Ferrets are often known for their somewhat ‘musky’ smell, and while it bothers some, many ferret owners have gotten used to their natural odor over the years. However, there are a number of reasons why your ferret might smell a little interesting and knowing what these reasons are, and how to combat them can go a long way in curbing that ferrety smell. Since your dear ferret is a very distant relative of the classically smelly skunk, they might always have a bit of a whiff about them. However, our tips will help you to lessen their smell considerably. While many ferret lovers do not notice their smell, or have become immune to it, this guide might be helpful for those who live with family members who are complaining.
So Why Do Ferrets Have A Certain Smell To Them?
Before we can look at some of the ways to tackle the smell of ferrets, it’s useful to think about why they smell the way they do. Identifying some of the main causes for their musky smell, can give us a better understanding of ferrets.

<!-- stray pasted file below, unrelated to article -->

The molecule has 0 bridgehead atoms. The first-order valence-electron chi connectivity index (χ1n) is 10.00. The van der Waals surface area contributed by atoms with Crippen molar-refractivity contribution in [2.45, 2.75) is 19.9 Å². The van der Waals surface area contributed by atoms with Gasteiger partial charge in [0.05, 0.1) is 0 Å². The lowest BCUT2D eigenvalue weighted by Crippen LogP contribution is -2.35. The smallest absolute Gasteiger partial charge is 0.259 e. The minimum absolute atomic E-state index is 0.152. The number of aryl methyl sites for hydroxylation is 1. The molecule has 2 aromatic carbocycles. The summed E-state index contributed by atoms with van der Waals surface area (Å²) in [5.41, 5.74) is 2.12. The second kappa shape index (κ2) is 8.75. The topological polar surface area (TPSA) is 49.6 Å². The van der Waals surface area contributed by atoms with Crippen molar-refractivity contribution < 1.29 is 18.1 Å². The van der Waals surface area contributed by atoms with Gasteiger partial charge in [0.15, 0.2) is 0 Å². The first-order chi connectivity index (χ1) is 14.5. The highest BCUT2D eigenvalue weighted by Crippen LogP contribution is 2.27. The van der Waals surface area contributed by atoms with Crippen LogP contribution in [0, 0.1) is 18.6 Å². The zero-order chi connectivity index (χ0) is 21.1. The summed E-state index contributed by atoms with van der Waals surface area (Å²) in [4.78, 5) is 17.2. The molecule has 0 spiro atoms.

It Could Be Their Anal Glands
Many mammals (including ferrets and dogs) have anal glands that release a particularly strong scent. This is a way for animals to communicate with their species and also allows them to mark their territory. Some ferrets undergo a surgical procedure to remove these glands and their smell might be less potent, however, ferrets with their glands still in tact will have a stronger smell than those who do not. The ‘de-scenting’ procedure is relatively simple, however it will not completely remove the smell. Unfortunately those in the ‘mustelid’ family usually have a stronger scent than those from other species, so your pet ferret might always have a bit of a smell to them. This will be especially heightened if they feel defensive and want to mark their territory.
It Could Also Be Skin Glands